Dealing with a Bad Review

photo by _marmota

Today’s guest is C.W. Gortner, the bestselling author of five historical novels, including his most recent book, The Queen’s Vow, about the tumultuous rise to power of Isabella of Castile, and The Tudor Conspiracy, an Elizabethan spy thriller.

He holds an MFA in Writing with an emphasis in Renaissance Studies from the New College of California. In his extensive travels to research his books, he has danced a galliard in a Tudor great hall and experienced life in a Spanish castle. His novels have garnered international praise and been translated into fourteen languages to date.

Of his penchant for writing historical fiction, C.W. says,

“Whether I’m recreating the passions of a legendary woman from the Renaissance or delving into the fictional drama of a spy in Tudor England, for me writing historical fiction is an exciting journey into the unknown …  I write historical fiction for the same reason that I read it: because I crave the emotion of the past.”

You can learn more about  C.W.’s work on his website and his blog. Visit him on Facebook or follow him on Twitter: @CWGortner.

You can also view the book trailer for The Queen’s Vow here.

As accomplished as C.W. is, he too has experienced his share of negative reviews. When asked why he chose to share his perspective with Writer Unboxed, he says, “I think every writer has experienced a bad review and will relate. Plus, I don’t want anyone to make the mistakes I have.”

Dealing with a Bad Review

So, you got a bad review. No, not just bad: horrible. As in, this reviewer said everything you imagined someone saying in your worst nightmare about your book. You weren’t expecting it (writers rarely are) and at first, you just sat there, stunned. Unable to believe anyone would take such offense to what is, in the final say, only a novel. It didn’t help that as you re-read the review with that bewilderment that sets in when you realize someone out there really dislikes your work, you found an enormous spoiler that the reviewer apparently included out of sheer malice, to prove how unworthy you are.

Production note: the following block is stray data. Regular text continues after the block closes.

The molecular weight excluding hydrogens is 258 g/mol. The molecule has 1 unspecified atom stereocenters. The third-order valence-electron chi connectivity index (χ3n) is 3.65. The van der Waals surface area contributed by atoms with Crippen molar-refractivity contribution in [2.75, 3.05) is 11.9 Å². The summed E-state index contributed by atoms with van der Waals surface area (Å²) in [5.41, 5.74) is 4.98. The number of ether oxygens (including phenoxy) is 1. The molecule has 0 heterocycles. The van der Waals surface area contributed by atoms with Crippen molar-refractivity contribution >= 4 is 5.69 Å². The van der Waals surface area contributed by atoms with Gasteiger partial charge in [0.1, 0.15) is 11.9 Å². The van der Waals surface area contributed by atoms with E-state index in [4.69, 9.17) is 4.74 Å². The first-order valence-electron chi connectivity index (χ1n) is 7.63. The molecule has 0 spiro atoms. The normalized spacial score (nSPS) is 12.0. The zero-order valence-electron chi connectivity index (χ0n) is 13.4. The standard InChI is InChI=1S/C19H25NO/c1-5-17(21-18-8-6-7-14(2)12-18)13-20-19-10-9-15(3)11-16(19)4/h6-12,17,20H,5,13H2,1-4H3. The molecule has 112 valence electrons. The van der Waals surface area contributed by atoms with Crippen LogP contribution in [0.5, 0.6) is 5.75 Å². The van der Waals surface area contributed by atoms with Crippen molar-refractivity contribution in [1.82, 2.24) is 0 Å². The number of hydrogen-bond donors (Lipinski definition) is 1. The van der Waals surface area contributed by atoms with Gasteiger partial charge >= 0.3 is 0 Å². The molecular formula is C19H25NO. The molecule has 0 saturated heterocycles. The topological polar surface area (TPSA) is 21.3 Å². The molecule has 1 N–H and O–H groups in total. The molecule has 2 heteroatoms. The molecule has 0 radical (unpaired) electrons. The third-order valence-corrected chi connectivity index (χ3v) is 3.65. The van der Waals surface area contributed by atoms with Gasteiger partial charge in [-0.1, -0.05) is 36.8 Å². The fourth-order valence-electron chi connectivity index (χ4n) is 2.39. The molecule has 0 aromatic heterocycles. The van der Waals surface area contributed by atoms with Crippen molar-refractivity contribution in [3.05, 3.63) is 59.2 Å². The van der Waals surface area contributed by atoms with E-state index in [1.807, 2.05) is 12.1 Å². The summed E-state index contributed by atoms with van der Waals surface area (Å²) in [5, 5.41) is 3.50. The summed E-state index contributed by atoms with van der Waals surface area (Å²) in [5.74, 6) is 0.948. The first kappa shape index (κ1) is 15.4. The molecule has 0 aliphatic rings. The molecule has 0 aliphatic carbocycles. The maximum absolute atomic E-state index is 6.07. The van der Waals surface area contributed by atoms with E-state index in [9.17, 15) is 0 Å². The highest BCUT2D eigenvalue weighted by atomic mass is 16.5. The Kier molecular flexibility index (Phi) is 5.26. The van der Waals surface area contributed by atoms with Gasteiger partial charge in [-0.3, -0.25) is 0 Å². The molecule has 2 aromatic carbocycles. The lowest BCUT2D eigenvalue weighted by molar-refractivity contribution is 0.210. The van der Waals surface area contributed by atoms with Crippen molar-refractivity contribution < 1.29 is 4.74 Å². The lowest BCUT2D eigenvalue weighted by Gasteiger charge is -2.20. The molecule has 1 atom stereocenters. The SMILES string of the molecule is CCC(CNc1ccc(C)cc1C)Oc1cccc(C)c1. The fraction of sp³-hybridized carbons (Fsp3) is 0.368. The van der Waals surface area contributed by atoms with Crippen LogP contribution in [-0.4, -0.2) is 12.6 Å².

Things NOT TO DO when reacting to a bad review:

  • Don’t rush onto Facebook, Goodreads, Librarything or any other social media site, to rant. Someone who knows the reviewer will find out. They always do. Before you know it, you’ll be enshrined as an Author Behaving Badly— sort of like a star on the Walk of Shame for authors.
  • Don’t dwell on it. It’s subjective. Which means it represents ONE person’s opinion. Mutter a curse and move on. You’ll be much saner for it.
  • If a criticism hits you in the gut, pay attention. Sometimes (and it may hurt your soul to admit it) a bad review has something to offer that can help improve your writing.
  • Don’t e-mail your editor, agent, or anyone else connected to the publication of your book to demand immediate action. In other words, pretend the review doesn’t exist as far as they’re concerned. Publishing professionals are optimistic by nature.  No one wants to hear that a book they’ve put effort and money toward got creamed.